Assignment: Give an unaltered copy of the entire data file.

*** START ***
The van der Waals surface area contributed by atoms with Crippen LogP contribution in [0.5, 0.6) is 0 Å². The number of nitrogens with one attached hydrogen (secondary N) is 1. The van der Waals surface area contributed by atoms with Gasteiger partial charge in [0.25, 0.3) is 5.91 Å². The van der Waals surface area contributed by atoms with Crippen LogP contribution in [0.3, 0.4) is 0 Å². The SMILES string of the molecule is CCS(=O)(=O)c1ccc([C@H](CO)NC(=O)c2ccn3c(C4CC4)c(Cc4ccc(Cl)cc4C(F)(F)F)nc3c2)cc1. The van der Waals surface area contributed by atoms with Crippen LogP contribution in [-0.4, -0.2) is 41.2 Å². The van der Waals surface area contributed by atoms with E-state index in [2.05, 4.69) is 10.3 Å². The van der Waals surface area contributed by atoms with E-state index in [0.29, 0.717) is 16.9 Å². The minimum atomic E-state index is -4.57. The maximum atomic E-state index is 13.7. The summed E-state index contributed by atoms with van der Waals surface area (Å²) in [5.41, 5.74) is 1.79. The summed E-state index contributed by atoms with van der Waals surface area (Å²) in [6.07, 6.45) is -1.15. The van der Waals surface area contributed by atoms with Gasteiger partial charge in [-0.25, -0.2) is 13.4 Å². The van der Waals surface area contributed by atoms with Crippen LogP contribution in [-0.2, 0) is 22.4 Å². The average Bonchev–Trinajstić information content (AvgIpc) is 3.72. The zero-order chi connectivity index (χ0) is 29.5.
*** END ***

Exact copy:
The van der Waals surface area contributed by atoms with Crippen LogP contribution in [0.5, 0.6) is 0 Å². The number of nitrogens with one attached hydrogen (secondary N) is 1. The van der Waals surface area contributed by atoms with Gasteiger partial charge in [0.25, 0.3) is 5.91 Å². The van der Waals surface area contributed by atoms with Crippen LogP contribution in [0.3, 0.4) is 0 Å². The SMILES string of the molecule is CCS(=O)(=O)c1ccc([C@H](CO)NC(=O)c2ccn3c(C4CC4)c(Cc4ccc(Cl)cc4C(F)(F)F)nc3c2)cc1. The van der Waals surface area contributed by atoms with Crippen LogP contribution in [-0.4, -0.2) is 41.2 Å². The van der Waals surface area contributed by atoms with E-state index in [2.05, 4.69) is 10.3 Å². The van der Waals surface area contributed by atoms with E-state index in [0.29, 0.717) is 16.9 Å². The minimum atomic E-state index is -4.57. The maximum atomic E-state index is 13.7. The summed E-state index contributed by atoms with van der Waals surface area (Å²) in [5.41, 5.74) is 1.79. The summed E-state index contributed by atoms with van der Waals surface area (Å²) in [6.07, 6.45) is -1.15. The van der Waals surface area contributed by atoms with Gasteiger partial charge in [-0.25, -0.2) is 13.4 Å². The van der Waals surface area contributed by atoms with Crippen LogP contribution in [-0.2, 0) is 22.4 Å². The average Bonchev–Trinajstić information content (AvgIpc) is 3.72. The zero-order chi connectivity index (χ0) is 29.5.